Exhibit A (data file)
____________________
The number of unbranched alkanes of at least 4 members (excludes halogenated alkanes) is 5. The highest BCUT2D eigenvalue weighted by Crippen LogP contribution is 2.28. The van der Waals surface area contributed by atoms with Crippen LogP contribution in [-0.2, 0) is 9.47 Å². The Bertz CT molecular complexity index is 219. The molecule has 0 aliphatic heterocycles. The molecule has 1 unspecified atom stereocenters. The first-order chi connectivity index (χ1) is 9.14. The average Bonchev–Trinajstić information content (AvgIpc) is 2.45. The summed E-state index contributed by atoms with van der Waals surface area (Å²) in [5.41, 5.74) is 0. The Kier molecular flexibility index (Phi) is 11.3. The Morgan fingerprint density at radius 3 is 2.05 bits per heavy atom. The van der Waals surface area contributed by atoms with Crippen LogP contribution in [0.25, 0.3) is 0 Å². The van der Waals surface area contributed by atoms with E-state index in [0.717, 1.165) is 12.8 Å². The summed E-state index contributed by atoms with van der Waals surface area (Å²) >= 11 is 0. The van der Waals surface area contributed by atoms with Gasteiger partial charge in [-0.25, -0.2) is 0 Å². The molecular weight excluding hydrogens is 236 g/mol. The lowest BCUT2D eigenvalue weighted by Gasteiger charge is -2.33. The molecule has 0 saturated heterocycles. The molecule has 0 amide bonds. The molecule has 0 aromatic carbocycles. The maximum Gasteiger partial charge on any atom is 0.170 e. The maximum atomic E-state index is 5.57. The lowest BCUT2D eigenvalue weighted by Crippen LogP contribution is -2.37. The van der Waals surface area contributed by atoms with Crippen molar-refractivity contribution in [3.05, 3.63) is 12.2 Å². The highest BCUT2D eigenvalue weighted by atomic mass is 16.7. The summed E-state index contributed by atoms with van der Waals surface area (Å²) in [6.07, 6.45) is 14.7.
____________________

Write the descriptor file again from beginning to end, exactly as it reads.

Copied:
The number of unbranched alkanes of at least 4 members (excludes halogenated alkanes) is 5. The highest BCUT2D eigenvalue weighted by Crippen LogP contribution is 2.28. The van der Waals surface area contributed by atoms with Crippen LogP contribution in [-0.2, 0) is 9.47 Å². The Bertz CT molecular complexity index is 219. The molecule has 0 aliphatic heterocycles. The molecule has 1 unspecified atom stereocenters. The first-order chi connectivity index (χ1) is 9.14. The average Bonchev–Trinajstić information content (AvgIpc) is 2.45. The summed E-state index contributed by atoms with van der Waals surface area (Å²) in [5.41, 5.74) is 0. The Kier molecular flexibility index (Phi) is 11.3. The Morgan fingerprint density at radius 3 is 2.05 bits per heavy atom. The van der Waals surface area contributed by atoms with Crippen LogP contribution in [0.25, 0.3) is 0 Å². The van der Waals surface area contributed by atoms with E-state index in [0.717, 1.165) is 12.8 Å². The summed E-state index contributed by atoms with van der Waals surface area (Å²) >= 11 is 0. The van der Waals surface area contributed by atoms with Gasteiger partial charge in [-0.25, -0.2) is 0 Å². The molecular weight excluding hydrogens is 236 g/mol. The lowest BCUT2D eigenvalue weighted by Gasteiger charge is -2.33. The molecule has 0 saturated heterocycles. The molecule has 0 amide bonds. The molecule has 0 aromatic carbocycles. The maximum Gasteiger partial charge on any atom is 0.170 e. The maximum atomic E-state index is 5.57. The lowest BCUT2D eigenvalue weighted by Crippen LogP contribution is -2.37. The van der Waals surface area contributed by atoms with Crippen molar-refractivity contribution in [3.05, 3.63) is 12.2 Å². The highest BCUT2D eigenvalue weighted by atomic mass is 16.7. The summed E-state index contributed by atoms with van der Waals surface area (Å²) in [6.07, 6.45) is 14.7.